Kingscote Vineyards poised for first home-grown harvest

IMG_1054 1

Photo: Owner Christen Monge (left) and wine maker Owen Elias

SET in a beautiful valley between the River Medway and the puffing splendour of the Bluebell Railway, a visit to the 160 acre Kingscote Vineyards is like taking a step back in time.

The site, which was once part of the Gravetye estate, is overlooked by Mill Place Farm, a converted 14 century stone master’s house which is now home to owners Christen and Alison Monge and their four children.IMG_1064 1

Completing the impossibly picturesque scene – which includes two lily-covered fishing lakes and what surely must be a wooden Hobbit house by the jetty – is a 700-year-old oak-beamed barn which will soon be home to the vineyard’s new Aga-sponsored cookery school.

Opening on to a stone terrace overlooking a newly-built oak bridge crying out for a game of Pooh Sticks, the barn has space for up to a 100 guests for wine tastings, food demonstrations and exhibitions. And Christen is working on plans for a pop-up Sunday lunch restaurant where guest celebrity chefs – including Master Chef winner Peter Bayliss – can show off their unique talents.

Hidden half a mile down a quiet track from Vowells Lane, between East Grinstead and Turners Hill, Kingscote is also a world away from Christen’s former job as a London high-flyer in communications and branding for companies like Unilever and Coca Cola.

He bought the valley 15 years ago with no very fixed idea in mind, except that the land would have to pay its way and support his growing family.

He considered – and rejected – the idea of growing lavender and developed the fishing lakes and other outdoor activities including hawking, fly-fishing and clay pigeon shooting.

But seven years ago Christen was approached by a neighbour who asked if he could buy some of his land to grow the ‘classic triumvirate’ of grapes that go into making Champagne.

IMG_1119He didn’t want to sell – but he was intrigued by the idea of establishing a vineyard.

“The land in the Kingscote valley is exactly the same as it is in the Champagne region – it just dives under the Channel and comes up again here,” said Christen.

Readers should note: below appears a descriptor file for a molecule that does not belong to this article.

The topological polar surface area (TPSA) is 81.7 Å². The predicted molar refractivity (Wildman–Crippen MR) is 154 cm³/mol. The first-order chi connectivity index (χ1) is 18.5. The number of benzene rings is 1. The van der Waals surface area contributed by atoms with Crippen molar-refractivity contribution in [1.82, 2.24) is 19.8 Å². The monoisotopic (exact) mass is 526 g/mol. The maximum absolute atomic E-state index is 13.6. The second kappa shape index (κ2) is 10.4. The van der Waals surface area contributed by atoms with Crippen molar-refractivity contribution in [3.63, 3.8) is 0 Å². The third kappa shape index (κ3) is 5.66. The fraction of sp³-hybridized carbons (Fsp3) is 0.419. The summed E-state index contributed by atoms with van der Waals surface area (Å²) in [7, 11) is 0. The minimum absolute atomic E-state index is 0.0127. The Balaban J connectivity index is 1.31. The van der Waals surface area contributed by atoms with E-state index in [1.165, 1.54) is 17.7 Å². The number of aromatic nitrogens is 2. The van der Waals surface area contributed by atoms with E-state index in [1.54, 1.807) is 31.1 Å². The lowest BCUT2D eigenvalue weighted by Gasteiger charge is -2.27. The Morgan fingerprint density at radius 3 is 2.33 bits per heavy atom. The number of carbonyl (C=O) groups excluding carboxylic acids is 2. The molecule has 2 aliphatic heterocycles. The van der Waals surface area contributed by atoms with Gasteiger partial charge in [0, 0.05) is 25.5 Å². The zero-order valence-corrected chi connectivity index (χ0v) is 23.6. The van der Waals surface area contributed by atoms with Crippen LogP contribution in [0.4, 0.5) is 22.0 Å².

With England’s summers now a crucial two degrees warmer than they were, the growing conditions at Kingscote are also perfect for the production of fine wine – while French growers are starting to struggle with a climate which is now two degrees too hot.

“Wine making is all about the tortured grape,” he laughed. “It is the struggle to grow which gives grapes their depth and flavour – but in France they are just struggling.”

So the idea – and eventually the vines – were planted, and after two years research and planning Christen began the five year haul from vine to wine.

“I think it appealed to me because producing wine is a complete project from growing and making it, to branding it and bringing it to market.”

If he didn’t know much about the first two, Christen certainly knew all about the second.

And other growers across the south of England were generous with their help and advice – including the multi-award-winning wine-maker Owen Elias.

Formerly of Chapel Down in Kent – and in Christen’s words, ‘the man who has put English wine where it is today’ – Owen is now Kingscote’s executive wine-maker.

For the past two years, while their own vines have been establishing themselves, Kingscote has been buying-in its grapes from other local growers and turning them into wine in pressure-controlled stainless steel vats like giant washing machines.

But this October they will harvest the first-ever commercial crop of their own grapes and turn them into an estimated 12,000 bottles of fine sparkling wine.

Christen also produces an award-winning double-fermented sparkling apple cider from the 20 varieties of apples he grows on his two acres of orchards.

By next April his vineyard will be firmly on the tourist trail offering visitors wine-tastings, cookery lessons with Jethro Carr of the Kitchen Academy,  a shop and visitors centre, plus a host of outdoor country pursuits.

But right now, as the hawks circle lazily overhead, and the grapes are fattening in the summer sun, Christen is looking forward to October and Kingcote’s first home-grown harvest.

Photos: Barney Durrant 

August 10th, 2014 by